Consequently, among a generation of Muslims born in Europe, significant numbers have nothing but contempt and disdain for their native lands, and allegiance only to the Muslim umma and the lands of their parents’ birth. Those who continue to arrive in Europe from Muslim countries are encouraged by the isolation, self-imposed and other-abetted, of the Islamic communities in Europe to hold to the same attitudes. The Arab European League, a Muslim advocacy group operating in Belgium and the Netherlands, states as part of its “vision and philosophy” that “we believe in a multicultural society as a social and political model where different cultures coexist with equal rights under the law.” It strongly rejects for Muslims any idea of assimilation or integration into European societies: “We do not want to assimilate and we do not want to be stuck somewhere in the middle. We want to foster our own identity and culture while being law abiding and worthy citizens of the countries where we live. In order to achieve that it is imperative for us to teach our children the Arabic language and history and the Islamic faith. We will resist any attempt to strip us of our right to our own cultural and religious identity, as we believe it is one of the most fundamental human rights.” AEL founder Dyab Abou Jahjah, who was himself arrested in November 2002 and charged with inciting Muslims in Antwerp to riot (Belgian Prime Minister Guy Verhofstadt said that the AEL was “trying to terrorize the city”), has declared: “Assimilation is cultural rape. It means renouncing your identity, becoming like the others.” He implied that European Muslims had a right to bring the ideology of jihad and Sharia to Europe, complaining that in Europe “I could still eat certain dishes from the Middle East, but I cannot have certain thoughts that are based on ideologies and ideas from the Middle East.”
What kind of ideologies? Perhaps Hani Ramadan, grandson of Muslim Brotherhood founder Hasan Al-Banna and brother of the famed self-proclaimed moderate Muslim spokesman Tariq Ramadan, gave a hint when he defended the traditional Islamic Sharia punishment of stoning for adultery in the Paris journal Le Monde. In Denmark, politician Fatima Shah echoed the same sentiments in November 2004. That same month, filmmaker Theo Van Gogh, who had made a film, Submission, about the oppression of women by Islamic law, was murdered in Holland by a Muslim, Mohammed Bouyeri. Bouyeri later declared in court: “I did what I did purely out my beliefs. I want you to know that I acted out of conviction and not that I took his life because he was Dutch or because I was Moroccan and felt insulted.” In other words, his problem was religious, not racial: Van Gogh had blasphemed Islam, and so according to Islamic law he had to die. Significantly, Bouyeri maintained during his trial that he did not recognize the authority of the Dutch court, but only of the law of Islam.
How many European Muslims share the sentiments of Mohammed Bouyeri? How many of these are rioting this week in Paris? Alleviating Muslim unemployment and poverty will not ultimately do anything to alter this rejection of European values by growing numbers of people who are only geographically Europeans. And the problem cannot be ignored. For France is not alone: Muslims in Århus, Denmark have also been rioting this week. And in France, Sarkozy recently revealed that this week’s riots are just a particularly virulent flare-up of an ongoing pattern of violence: he told Le Monde that twenty to forty cars are set afire nightly in Paris’ restive Muslim suburbs, and no fewer than nine thousand police cars have been stoned since the beginning of 2005.
Blame for the riots in France has thus far focused on Sarkozy’s tough talk about ending this violence. On October 19 he declared of the suburbs that “they have to be cleaned — we’re going to make them as clean as a whistle.” Six days after this, Muslim protestors threw stones and bottles at him when he visited the suburb of Argenteuil. He has been roundly criticized for calling the rioters “scum”; one of them responded, “We’re not scum. We’re human beings, but we’re neglected.” However, as a solution the same man recommended only more neglect, saying of the Paris riot police: “If they didn’t come here, into our area, nothing would happen. If they come here it’s to provoke us, so we provoke back.” Others complained of rough treatment they have received since 9/11 from police searching for terrorists: “It’s the way they stop and search people, kneeing them between the legs as they put them up against the wall. They get students mixed up with the worst offenders, yet these young people have done nothing wrong.”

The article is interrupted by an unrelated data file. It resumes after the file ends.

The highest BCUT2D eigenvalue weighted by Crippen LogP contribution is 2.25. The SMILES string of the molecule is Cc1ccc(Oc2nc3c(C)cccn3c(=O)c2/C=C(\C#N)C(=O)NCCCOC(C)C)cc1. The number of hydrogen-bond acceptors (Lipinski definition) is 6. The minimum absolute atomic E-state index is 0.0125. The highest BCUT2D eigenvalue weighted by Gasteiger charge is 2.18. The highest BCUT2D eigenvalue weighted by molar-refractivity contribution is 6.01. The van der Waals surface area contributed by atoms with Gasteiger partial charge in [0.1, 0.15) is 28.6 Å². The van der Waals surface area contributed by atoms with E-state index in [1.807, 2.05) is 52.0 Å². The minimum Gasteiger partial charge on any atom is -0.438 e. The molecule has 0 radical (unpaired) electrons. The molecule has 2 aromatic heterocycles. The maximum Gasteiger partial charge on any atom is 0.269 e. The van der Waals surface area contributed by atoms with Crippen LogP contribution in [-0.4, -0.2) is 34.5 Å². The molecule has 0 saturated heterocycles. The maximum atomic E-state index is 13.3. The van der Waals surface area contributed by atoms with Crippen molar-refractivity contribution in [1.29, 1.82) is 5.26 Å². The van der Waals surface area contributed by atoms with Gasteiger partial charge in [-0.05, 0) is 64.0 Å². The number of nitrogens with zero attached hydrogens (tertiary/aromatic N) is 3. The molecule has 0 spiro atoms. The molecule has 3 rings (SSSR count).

But of course, all these problems are exacerbated by the non-assimilation policy that both the French government and the Muslim population have for so long pursued: the rioters are part of a population that has never considered itself French. Nor do French officials seem able or willing to face that this is the core of their problem today. It is likely that the riots will result only in intensification of the problems that caused them: if French officials offer an accommodation to Muslims, it will probably result only in further intensification of the Islamic identity, often in its most radical manifestations, among French Muslims. The French response to the riots is likely to unfold along the lines of a decision by officials in Holland last May: they declined to ban a book called De weg van de Moslim (The Way of the Muslim), even though it calls for homosexuals to be thrown head first off tall buildings. The Amsterdam city council did not want to contravene “the freedom to express opinions.”
That decision is a small example of what the Paris riots demonstrate on a large scale: the abject failure of the multiculturalist philosophy that disparate groups can coexist within a nation without any idea that they must share at least some basic values. The French are paying the price today for blithely assuming that France could absorb a population holding values vastly different from that of the host population without negative consequences for either.
That French officials show no sign, on the eighth day of the Paris riots, of recognizing that this clash of values is the heart of the problem only guarantees that before they will be able to say that their difficulties with their Muslim population are behind them, many more cars will be torched, many more buildings burned, and many more lives destroyed.
 Bat Ye’or, Eurabia: The Euro-Arab Axis, Fairleigh Dickinson University Press, 2005. P. 97.
 Ambrose Evans-Pritchard, “Ex-Hezbollah charged with inciting rioting,” London Daily Telegraph, November 30, 2002.
**Robert Spencer is a scholar of Islamic history, theology, and law and the director of Jihad Watch. He is the author of five books, seven monographs, and hundreds of articles about jihad and Islamic terrorism, including Islam Unveiled: Disturbing Questions About the World’s Fastest Growing Faith and The Politically Incorrect Guide to Islam (and the Crusades). He is also an Adjunct Fellow with the Free Congress Foundation.